Charis Kubrin
“The 2014 passage of Proposition 47 in California has been blamed for recent upticks in crime statewide, despite a lack of any thorough analysis of its impact. Our study, which is the first to conduct a systematic evaluation of the measure, indicates that it is not responsible for the increase,” says Charis Kubrin, UCI professor of criminology, law & society. Patricia DeVoe / UCI School of Social Ecology

Irvine, Calif., March 7, 2018 — The implementation of Proposition 47 – which reduced the prison population by charging certain drug and property offenses as misdemeanors rather than felonies – is not responsible for the recent upticks in crime throughout California, according to a new study from researchers at the University of California, Irvine. This is the first systematic analysis to be conducted of the measure’s statewide impact since its 2014 implementation.

Research results suggest that the proposition has had no effect on violent crimes, including homicide, rape, aggravated assault and robbery. Increases in property offenses such as larceny and motor vehicle theft appear to show that Prop. 47 was the cause, but the UCI researchers have found that these findings do not withstand more rigorous statistical testing.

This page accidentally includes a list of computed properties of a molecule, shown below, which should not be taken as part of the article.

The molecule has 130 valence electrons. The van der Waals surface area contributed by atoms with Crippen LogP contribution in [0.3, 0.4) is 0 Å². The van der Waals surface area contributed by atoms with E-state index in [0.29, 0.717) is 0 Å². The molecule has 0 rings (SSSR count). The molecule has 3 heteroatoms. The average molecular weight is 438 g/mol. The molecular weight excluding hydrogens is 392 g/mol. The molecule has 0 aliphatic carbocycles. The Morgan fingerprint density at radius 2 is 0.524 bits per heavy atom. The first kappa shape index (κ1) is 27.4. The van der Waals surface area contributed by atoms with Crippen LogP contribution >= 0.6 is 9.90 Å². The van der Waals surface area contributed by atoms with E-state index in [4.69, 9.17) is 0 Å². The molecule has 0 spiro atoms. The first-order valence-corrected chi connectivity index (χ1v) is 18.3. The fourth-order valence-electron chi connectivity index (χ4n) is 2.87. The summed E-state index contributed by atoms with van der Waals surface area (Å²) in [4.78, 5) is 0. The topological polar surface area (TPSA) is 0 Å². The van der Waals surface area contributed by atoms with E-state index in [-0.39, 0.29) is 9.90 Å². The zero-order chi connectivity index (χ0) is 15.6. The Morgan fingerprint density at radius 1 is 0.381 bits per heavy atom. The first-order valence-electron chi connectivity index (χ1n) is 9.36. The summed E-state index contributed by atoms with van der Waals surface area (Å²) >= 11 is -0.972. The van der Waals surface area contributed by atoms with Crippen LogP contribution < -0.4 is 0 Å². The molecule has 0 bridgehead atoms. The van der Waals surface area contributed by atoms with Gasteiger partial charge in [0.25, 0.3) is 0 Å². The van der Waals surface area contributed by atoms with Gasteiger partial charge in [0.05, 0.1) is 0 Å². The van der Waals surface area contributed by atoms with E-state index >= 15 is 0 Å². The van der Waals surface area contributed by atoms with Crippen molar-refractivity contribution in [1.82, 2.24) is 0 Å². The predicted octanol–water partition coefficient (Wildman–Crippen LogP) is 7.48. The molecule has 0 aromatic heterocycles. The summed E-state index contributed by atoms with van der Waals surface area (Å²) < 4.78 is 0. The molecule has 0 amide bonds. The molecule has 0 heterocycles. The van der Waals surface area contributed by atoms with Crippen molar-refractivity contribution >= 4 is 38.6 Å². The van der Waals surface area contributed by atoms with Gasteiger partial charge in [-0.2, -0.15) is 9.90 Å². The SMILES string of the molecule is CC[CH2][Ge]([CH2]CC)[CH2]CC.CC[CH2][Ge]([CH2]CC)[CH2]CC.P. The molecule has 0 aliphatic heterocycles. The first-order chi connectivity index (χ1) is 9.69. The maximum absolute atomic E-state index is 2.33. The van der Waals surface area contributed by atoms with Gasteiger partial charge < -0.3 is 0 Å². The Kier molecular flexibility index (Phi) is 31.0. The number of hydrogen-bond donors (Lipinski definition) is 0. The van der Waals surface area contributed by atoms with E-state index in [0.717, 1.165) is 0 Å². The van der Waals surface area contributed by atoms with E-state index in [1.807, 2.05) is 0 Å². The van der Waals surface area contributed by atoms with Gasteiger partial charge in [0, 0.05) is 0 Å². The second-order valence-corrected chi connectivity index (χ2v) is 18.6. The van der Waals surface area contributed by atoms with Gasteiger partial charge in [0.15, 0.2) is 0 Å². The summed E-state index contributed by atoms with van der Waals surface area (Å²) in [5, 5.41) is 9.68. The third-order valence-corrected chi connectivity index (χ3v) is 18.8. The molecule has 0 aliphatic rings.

Co-authors Charis Kubrin, professor of criminology, law & society, and Bradley Bartos, doctoral student in criminology, law & society, examined statewide crime data in 2015, which is the most recent available at the time of analysis. The study will be published online in the August issue of the journal Criminology & Public Policy.

“Many people assume that since rates for some types of crime went up after the passage of Prop. 47, that it must be the cause, but our study indicates that is not the case,” Kubrin said.

Researchers who study the impacts of public policy have difficulty linking particular policies with specific outcomes with confidence, because there’s no way to evaluate what would have happened if the policy hadn’t been implemented. To overcome this hurdle, Kubrin and Bartos applied a cutting-edge statistical method by creating a “synthetic California” to serve as the control group for examining crime rates pre- and post-proposition. They analyzed data from 1970 to 2015 in order to find a combination of states that closely matched California’s crime trends – New York, Nevada, Michigan and New Jersey – but did not experience a similar Prop. 47-style policy change.

“When we compared crime levels between these two California’s, they were very similar, indicating that Prop. 47 was not responsible for the increase,” Kubrin said. “What the measure did do was cause less harm and suffering to those charged with crime. Of course, we want to keep our streets safe, but we also want to be as humane as possible along the way. And it’s good to cut criminal justice costs, especially when that money can be earmarked for crime prevention programs, as some of the money saved by Prop. 47 is supposed to be.”

Fact sheet

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